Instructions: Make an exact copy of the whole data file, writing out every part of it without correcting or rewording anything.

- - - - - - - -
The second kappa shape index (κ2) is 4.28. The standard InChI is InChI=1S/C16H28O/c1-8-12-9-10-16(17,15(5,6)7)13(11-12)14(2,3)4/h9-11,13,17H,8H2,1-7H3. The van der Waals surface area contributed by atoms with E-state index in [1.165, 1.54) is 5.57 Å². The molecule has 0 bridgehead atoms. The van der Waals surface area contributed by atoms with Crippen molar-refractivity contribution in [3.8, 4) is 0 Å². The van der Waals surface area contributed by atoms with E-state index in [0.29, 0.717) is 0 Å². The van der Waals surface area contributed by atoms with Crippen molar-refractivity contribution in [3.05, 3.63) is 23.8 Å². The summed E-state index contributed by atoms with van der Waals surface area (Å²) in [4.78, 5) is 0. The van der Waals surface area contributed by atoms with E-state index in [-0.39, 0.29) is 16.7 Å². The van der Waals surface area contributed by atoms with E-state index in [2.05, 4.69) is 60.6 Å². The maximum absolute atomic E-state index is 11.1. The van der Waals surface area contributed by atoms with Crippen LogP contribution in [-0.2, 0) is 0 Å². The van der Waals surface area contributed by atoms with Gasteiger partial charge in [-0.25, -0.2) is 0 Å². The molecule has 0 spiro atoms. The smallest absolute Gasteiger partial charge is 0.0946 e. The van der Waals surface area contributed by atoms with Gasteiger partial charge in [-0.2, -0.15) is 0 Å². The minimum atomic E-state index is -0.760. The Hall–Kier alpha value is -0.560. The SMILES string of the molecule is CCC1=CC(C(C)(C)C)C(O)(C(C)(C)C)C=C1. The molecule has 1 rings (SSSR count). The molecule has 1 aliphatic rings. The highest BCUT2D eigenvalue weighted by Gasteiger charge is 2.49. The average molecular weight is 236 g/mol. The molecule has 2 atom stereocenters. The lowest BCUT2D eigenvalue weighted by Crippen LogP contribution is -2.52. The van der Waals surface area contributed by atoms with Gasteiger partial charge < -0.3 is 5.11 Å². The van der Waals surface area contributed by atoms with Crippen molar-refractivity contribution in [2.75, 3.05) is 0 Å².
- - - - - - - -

The second kappa shape index (κ2) is 4.28. The standard InChI is InChI=1S/C16H28O/c1-8-12-9-10-16(17,15(5,6)7)13(11-12)14(2,3)4/h9-11,13,17H,8H2,1-7H3. The van der Waals surface area contributed by atoms with E-state index in [1.165, 1.54) is 5.57 Å². The molecule has 0 bridgehead atoms. The van der Waals surface area contributed by atoms with Crippen molar-refractivity contribution in [3.8, 4) is 0 Å². The van der Waals surface area contributed by atoms with E-state index in [0.29, 0.717) is 0 Å². The van der Waals surface area contributed by atoms with Crippen molar-refractivity contribution in [3.05, 3.63) is 23.8 Å². The summed E-state index contributed by atoms with van der Waals surface area (Å²) in [4.78, 5) is 0. The van der Waals surface area contributed by atoms with E-state index in [-0.39, 0.29) is 16.7 Å². The van der Waals surface area contributed by atoms with E-state index in [2.05, 4.69) is 60.6 Å². The maximum absolute atomic E-state index is 11.1. The van der Waals surface area contributed by atoms with Crippen LogP contribution in [-0.2, 0) is 0 Å². The van der Waals surface area contributed by atoms with Gasteiger partial charge in [-0.25, -0.2) is 0 Å². The molecule has 0 spiro atoms. The smallest absolute Gasteiger partial charge is 0.0946 e. The van der Waals surface area contributed by atoms with Gasteiger partial charge in [-0.2, -0.15) is 0 Å². The minimum atomic E-state index is -0.760. The Hall–Kier alpha value is -0.560. The SMILES string of the molecule is CCC1=CC(C(C)(C)C)C(O)(C(C)(C)C)C=C1. The molecule has 1 rings (SSSR count). The molecule has 1 aliphatic rings. The highest BCUT2D eigenvalue weighted by Gasteiger charge is 2.49. The average molecular weight is 236 g/mol. The molecule has 2 atom stereocenters. The lowest BCUT2D eigenvalue weighted by Crippen LogP contribution is -2.52. The van der Waals surface area contributed by atoms with Gasteiger partial charge < -0.3 is 5.11 Å². The van der Waals surface area contributed by atoms with Crippen molar-refractivity contribution in [2.75, 3.05) is 0 Å².